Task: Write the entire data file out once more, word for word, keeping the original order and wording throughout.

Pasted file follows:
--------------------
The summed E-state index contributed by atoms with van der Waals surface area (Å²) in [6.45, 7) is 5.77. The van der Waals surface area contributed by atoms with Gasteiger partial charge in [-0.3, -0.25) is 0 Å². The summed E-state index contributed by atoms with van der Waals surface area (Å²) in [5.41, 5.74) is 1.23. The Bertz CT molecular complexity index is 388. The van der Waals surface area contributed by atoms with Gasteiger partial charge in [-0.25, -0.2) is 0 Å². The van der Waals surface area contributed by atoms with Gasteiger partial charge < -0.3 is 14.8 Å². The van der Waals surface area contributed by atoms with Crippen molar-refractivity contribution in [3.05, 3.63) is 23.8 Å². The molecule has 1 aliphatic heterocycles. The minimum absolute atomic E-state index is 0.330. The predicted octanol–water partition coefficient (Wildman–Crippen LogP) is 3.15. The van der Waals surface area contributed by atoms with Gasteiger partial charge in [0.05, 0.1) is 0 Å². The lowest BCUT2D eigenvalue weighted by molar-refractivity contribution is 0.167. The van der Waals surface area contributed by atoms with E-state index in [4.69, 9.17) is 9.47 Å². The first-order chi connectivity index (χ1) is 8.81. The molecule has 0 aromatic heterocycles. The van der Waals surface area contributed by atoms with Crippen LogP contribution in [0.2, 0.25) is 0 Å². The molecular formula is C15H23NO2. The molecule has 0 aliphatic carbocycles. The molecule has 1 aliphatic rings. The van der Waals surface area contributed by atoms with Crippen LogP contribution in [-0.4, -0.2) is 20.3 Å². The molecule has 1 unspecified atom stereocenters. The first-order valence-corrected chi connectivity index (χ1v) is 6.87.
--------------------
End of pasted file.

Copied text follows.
The summed E-state index contributed by atoms with van der Waals surface area (Å²) in [6.45, 7) is 5.77. The van der Waals surface area contributed by atoms with Gasteiger partial charge in [-0.3, -0.25) is 0 Å². The summed E-state index contributed by atoms with van der Waals surface area (Å²) in [5.41, 5.74) is 1.23. The Bertz CT molecular complexity index is 388. The van der Waals surface area contributed by atoms with Gasteiger partial charge in [-0.25, -0.2) is 0 Å². The van der Waals surface area contributed by atoms with Gasteiger partial charge < -0.3 is 14.8 Å². The van der Waals surface area contributed by atoms with Crippen molar-refractivity contribution in [3.05, 3.63) is 23.8 Å². The molecule has 1 aliphatic heterocycles. The minimum absolute atomic E-state index is 0.330. The predicted octanol–water partition coefficient (Wildman–Crippen LogP) is 3.15. The van der Waals surface area contributed by atoms with Gasteiger partial charge in [0.05, 0.1) is 0 Å². The lowest BCUT2D eigenvalue weighted by molar-refractivity contribution is 0.167. The van der Waals surface area contributed by atoms with E-state index in [4.69, 9.17) is 9.47 Å². The first-order chi connectivity index (χ1) is 8.81. The molecule has 0 aromatic heterocycles. The van der Waals surface area contributed by atoms with Crippen LogP contribution in [0.2, 0.25) is 0 Å². The molecular formula is C15H23NO2. The molecule has 0 aliphatic carbocycles. The molecule has 1 aliphatic rings. The van der Waals surface area contributed by atoms with Crippen LogP contribution in [-0.4, -0.2) is 20.3 Å². The molecule has 1 unspecified atom stereocenters. The first-order valence-corrected chi connectivity index (χ1v) is 6.87.